Friday, 2 August 2013

Greece and Cyprus amid the turmoil of Eastern Mediterranean geopolitics, and the prospects of a settlement of the Cyprus issue

I was reading this long piece by Panayiotis Ifestos on recent developments in the geopolitics of the Eastern Mediterranean, in which the professor of international relations makes a plea for Greece to pull its finger out, reverse Constantinos Karamanlis’ ‘Cyprus is too far away’ doctrine and more actively engage in the region, not only for Cyprus’ sake but for Greece’s too – the security of the two Greek states are, of course, interdependent.

I was also reading a report from the American Enterprise Institute – the prominent US conservative think tank, whose associates and reflections strongly influence the Republican Party’s foreign policy. Will the Eastern Mediterranean become the next Persian Gulf? argues that Turkey – mainly because of its increasing hostility to Israel – is becoming an unreliable partner to American interests in the region, and suggests that Cyprus and Greece could form part of a US-led ‘Eastern Mediterranean Defense Partnership’.

The report states:
‘The US Department of State and Pentagon might also negotiate a naval security site in Limassol, Cyprus. The British maintain a Permanent Joint Headquarter in 98-square-mile Sovereign Base Areas in Akrotiri – close to Limassol – and in Dhekelia, which they use for electronic intelligence gathering and communications.

‘Greece and Britain could join a US-led “Eastern Mediterranean Defense Partnership” designed to ensure Israel’s and Cyprus’ exploration rights and seaborne defense against threats from nearby littoral states and terrorism from the Middle East. It is essential that the US government convince Greece and Cyprus that the United States, United Kingdom, and Israel can guarantee their diplomatic and economic interests more than Russia and the Arab Middle East.’
I make no assessment on whether it’s in Greece and Cyprus’ interests to become so entwined with the USA, UK and Israel, just note that incorporating Cyprus and Greece into right-wing US strategic thinking is quite a change.

A couple more points on Ifestos’ piece:

He expresses concern that the economic crisis affecting Cyprus will so weaken it that a new Annan plan will be imposed. This is an exaggeration. It should be remembered that the 2004 Annan plan only emerged because Greece and, following Athens’ recommendation, Cyprus accepted a particular procedure involving binding UN arbitration, expecting the UN to put forward an even-handed settlement rather than the disgraceful concoction it came up with. The Annan plan expressed an ethos and contained provisions that no Cypriot government would have freely negotiated, in which case unless Cyprus accepts a similar arbitration process – and, given the experience of 2004, this is extremely unlikely – then a settlement like the Annan plan cannot be imposed on Greek Cypriots. Similarly, the particular strategic alignment in 2004, in which the USA, UK and Israel were content to dismantle the Republic of Cyprus and allow Turkey to exert itself in the Eastern Mediterranean, no longer applies, with skepticism over Turkey’s long-term ambitions in the region prevailing.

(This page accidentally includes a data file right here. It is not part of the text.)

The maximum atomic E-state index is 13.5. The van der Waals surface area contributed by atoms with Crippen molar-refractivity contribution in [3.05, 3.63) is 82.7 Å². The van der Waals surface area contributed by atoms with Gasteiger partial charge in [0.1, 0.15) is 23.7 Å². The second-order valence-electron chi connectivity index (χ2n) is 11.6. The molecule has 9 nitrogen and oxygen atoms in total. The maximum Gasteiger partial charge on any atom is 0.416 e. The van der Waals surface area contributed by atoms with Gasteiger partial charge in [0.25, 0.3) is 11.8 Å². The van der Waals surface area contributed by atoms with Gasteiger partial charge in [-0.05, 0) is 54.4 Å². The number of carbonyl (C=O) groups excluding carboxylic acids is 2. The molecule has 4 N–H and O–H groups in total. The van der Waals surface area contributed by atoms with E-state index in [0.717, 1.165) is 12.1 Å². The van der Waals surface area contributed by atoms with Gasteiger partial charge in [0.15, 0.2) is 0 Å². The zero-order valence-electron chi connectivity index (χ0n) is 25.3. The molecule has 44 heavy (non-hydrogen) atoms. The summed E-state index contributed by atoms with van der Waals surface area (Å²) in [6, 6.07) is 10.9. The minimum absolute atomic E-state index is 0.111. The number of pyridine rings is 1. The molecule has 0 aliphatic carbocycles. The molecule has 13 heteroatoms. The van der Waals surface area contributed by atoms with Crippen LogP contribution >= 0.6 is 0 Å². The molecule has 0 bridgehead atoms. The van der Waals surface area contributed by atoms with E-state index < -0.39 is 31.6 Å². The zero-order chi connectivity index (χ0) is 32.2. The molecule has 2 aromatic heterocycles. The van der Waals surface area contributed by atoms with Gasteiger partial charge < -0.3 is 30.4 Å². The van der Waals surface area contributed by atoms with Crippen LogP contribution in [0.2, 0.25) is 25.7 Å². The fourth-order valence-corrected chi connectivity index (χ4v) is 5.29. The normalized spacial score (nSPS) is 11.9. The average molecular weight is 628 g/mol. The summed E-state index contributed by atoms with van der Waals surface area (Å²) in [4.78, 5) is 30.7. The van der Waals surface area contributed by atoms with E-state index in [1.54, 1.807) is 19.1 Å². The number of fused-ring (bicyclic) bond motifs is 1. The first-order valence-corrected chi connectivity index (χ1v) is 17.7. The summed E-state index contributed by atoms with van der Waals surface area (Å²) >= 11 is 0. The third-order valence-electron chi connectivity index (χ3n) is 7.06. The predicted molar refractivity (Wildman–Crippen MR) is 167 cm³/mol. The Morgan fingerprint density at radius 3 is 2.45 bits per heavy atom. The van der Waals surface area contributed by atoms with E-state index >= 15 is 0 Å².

More generally, I remain doubtful that the new round of Cyprus talks scheduled for October will produce a settlement. It seems to me that Turkey believes that because of the economic crisis in Cyprus and because President Anastasiades campaigned in favour of the Annan plan in 2004, then there exists another opportunity to arrive at a deal, like the Annan plan, in which all of Turkey’s strategic objectives on Cyprus are fulfilled.

However, Turkey exaggerates Cyprus’ weakness and puts too much store in Anastasiades’ support for the Annan plan. Anastasiades favoured the plan not because he regarded it as fair and just, but because he (mistakenly, as it transpired) believed that the consequences of the Greek side rejecting it would be international recognition of the ‘TRNC’ and the formalisation of partition. Indeed, there currently exists no pressing need for the Greek side to accept a settlement on Turkey’s terms. In fact, it could be argued that Cyprus should resist any deal for the time being, since there are signs, as indicated by the AEI report mentioned above, that Turkey’s strategic hand is weakening and Greece and Cyprus’ improving. In this scenario, with its value as an energy hub and reliable ally to US and Israeli interests upgraded, Cyprus will be in a much better position regarding the terms of a Cyprus settlement it is able to insist on than it is now and has been for a while.

It’s also worth reminding ourselves, as mentioned in Ifestos’ piece, of how Turkey views Cyprus. In his tome outlining the principles of neo-Ottomanism, Strategic Depth: the international position of Turkey, that country’s foreign minister Ahmet Davoutoglu makes clear neo-Ottomanism’s belief that Cyprus has to exist within Turkey’s orbit.
‘Even if there was not one single Muslim Turk there [Cyprus], Turkey would have to maintain a Cyprus question. No country could be indifferent to an island like this, positioned at the heart of its Lebensraum [living space]. The same applies to the Dodecanese islands, where there no longer exists a significant Turkish population, but which continue to retain their importance for Turkey. As the USA has no population projection regarding Cuba or the other islands in Caribbean and yet retains an interest in the region, so Turkey is obliged from a strategic point of view to take an interest in Cyprus, regardless of any human factor.’
Given Turkey’s unrelenting view that Cyprus belongs in its sphere of influence, then it is hard to imagine Turkey, in the near future, making the kind of concessions that would make a settlement acceptable to the Greek side.

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